Our Vision: ALICE Doesn’t Live Here Anymore

Image: Daniel St. Pierre/freedigitalphotos.net

“Why, sometimes I’ve believed in six impossible things before breakfast.”

– Lewis Carroll, Alice in Wonderland

[Editor’s note: The following blog is by Chris Sargent, Interim CEO for United Way of the Battle Creek and Kalamazoo Region]

Over a year ago, our United Way put forth a vision for the region: A vibrant community where all people realize their full potential.

That vision captured a lot of people’s imagination. But every now and then I run into someone who says, “It sounds great, but you know that’s impossible, right?”

No, I don’t know that. I think our vision is doable. It must be, because the alternative isn’t acceptable.

The release of the latest ALICE report underscored that for me. ALICE, an acronym for Asset Limited, Income Constrained and Employed, includes people who are in poverty or just above the poverty level but struggling financially.

According to the report, 38 percent of households in the Battle Creek/Kalamazoo region—more than 58,000—can’t afford basic household necessities. Statewide, the number is 40 percent and 1.53 million households. And the data shows they’re losing the race, with household expenses rising 18 percent, well ahead of inflation.

As a region and as a society, we can’t be okay with this. When one family struggles, when one vulnerable child is left behind, we all lose.

That’s why United Way drives impact by leading shared efforts that engage diverse people, ideas and resources. We believe that, by working together in key areas, we can begin to address the needs of financially struggling households:

•    Decrease the cost of household basics, which is currently rising ahead of inflation. Focus areas could include a larger supply of affordable housing (market-rate or subsidized), public preschool, accessible and affordable health care, and more public transportation.

•    Improve job opportunities, ranging from growing wages to pursuing long-term growth of medium- and high-skilled jobs. The latter requires recruiting new businesses and industries, increasing training and education for workers, and policies supporting labor migration.

•    Help households adjust to fast-paced job change, including supports that allow people to pursue temporary and contract work during gaps in employment and avoid sliding deeper into hardship.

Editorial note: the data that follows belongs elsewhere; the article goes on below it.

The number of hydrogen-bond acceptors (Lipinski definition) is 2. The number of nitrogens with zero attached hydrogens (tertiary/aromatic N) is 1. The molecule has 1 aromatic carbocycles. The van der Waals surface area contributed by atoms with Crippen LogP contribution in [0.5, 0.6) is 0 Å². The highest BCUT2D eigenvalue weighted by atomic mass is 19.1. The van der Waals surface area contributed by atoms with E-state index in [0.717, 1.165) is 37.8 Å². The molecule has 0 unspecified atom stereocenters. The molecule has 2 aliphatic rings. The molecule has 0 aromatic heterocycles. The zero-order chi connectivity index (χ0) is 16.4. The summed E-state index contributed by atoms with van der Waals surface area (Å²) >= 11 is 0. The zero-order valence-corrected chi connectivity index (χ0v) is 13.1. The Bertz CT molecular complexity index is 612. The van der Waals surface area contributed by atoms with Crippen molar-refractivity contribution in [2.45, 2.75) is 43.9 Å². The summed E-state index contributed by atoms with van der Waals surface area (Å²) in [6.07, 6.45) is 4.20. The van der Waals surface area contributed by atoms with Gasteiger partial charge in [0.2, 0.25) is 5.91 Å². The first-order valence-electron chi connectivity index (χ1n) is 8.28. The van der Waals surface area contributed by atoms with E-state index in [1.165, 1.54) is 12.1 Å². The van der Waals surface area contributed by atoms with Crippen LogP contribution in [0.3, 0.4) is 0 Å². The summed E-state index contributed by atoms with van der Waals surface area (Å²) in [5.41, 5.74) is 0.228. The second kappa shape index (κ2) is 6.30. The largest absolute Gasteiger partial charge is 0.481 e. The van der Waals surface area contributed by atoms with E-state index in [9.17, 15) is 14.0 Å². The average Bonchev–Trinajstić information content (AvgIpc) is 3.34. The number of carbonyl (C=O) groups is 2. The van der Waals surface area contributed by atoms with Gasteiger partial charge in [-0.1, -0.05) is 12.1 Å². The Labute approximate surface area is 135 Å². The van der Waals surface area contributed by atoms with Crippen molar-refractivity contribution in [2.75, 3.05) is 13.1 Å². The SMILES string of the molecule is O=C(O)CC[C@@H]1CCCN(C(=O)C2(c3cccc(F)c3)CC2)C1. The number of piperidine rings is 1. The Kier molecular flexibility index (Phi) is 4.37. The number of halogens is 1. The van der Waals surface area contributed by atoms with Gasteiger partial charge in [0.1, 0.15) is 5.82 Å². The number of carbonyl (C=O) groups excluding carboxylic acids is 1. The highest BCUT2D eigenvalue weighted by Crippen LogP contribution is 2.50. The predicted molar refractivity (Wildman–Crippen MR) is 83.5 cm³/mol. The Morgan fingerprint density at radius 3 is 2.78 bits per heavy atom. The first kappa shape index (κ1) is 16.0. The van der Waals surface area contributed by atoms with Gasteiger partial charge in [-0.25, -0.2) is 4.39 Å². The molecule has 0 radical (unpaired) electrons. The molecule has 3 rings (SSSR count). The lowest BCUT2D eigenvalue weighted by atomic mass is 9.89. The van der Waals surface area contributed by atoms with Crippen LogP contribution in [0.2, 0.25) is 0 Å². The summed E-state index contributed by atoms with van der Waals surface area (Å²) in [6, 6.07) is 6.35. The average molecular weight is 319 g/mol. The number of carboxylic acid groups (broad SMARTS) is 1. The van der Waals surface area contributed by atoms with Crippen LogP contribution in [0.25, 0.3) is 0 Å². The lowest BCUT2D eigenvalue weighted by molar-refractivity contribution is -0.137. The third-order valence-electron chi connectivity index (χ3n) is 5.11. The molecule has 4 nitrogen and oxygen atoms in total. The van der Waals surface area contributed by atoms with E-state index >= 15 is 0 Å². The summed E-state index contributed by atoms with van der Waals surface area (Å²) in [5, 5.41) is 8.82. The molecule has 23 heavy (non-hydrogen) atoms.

•    Accommodate changing demographics, such as rising populations of seniors and immigrants and declining number of married households with children. These groups have needs (housing, education, community services, etc.) quite different from the past.

•    Address institutional bias, which is rooted in long-time policies and practices that impede opportunities for African-Americans, Hispanics and other ethnic groups to succeed. UWBCKR places a priority on equity, diversity and inclusion in its activities; every program and partnership is assessed based on its impact on addressing bias and building equity. A video detailing UWBCKR’s equity work is available here: http://bit.ly/2nJWMEc.

•    Prepare for disasters, whether natural or man-made, as in the case of the Flint water crisis. Disasters impact low-income families far worse than those above the ALICE threshold.

Every one of our programs and partnerships in education, financial stability, health and basic needs aim to assist vulnerable individuals and families, especially those in or at risk of economic crisis. Our end goal is to deliver on the vision we’ve embraced.

It takes commitment. It takes hard work. It takes imagination.

So yes, I can imagine a time when ALICE doesn’t live here anymore—because all people will realize their full potential.


The ALICE report was released this week by the Michigan Association of United Ways and was funded in part by Consumers Energy Foundation. The complete report is available for download on our Income page. You can download a summary along with information for Calhoun and Kalamazoo counties here: ALICE Report summary Michigan Calhoun County Kalamazoo County 2017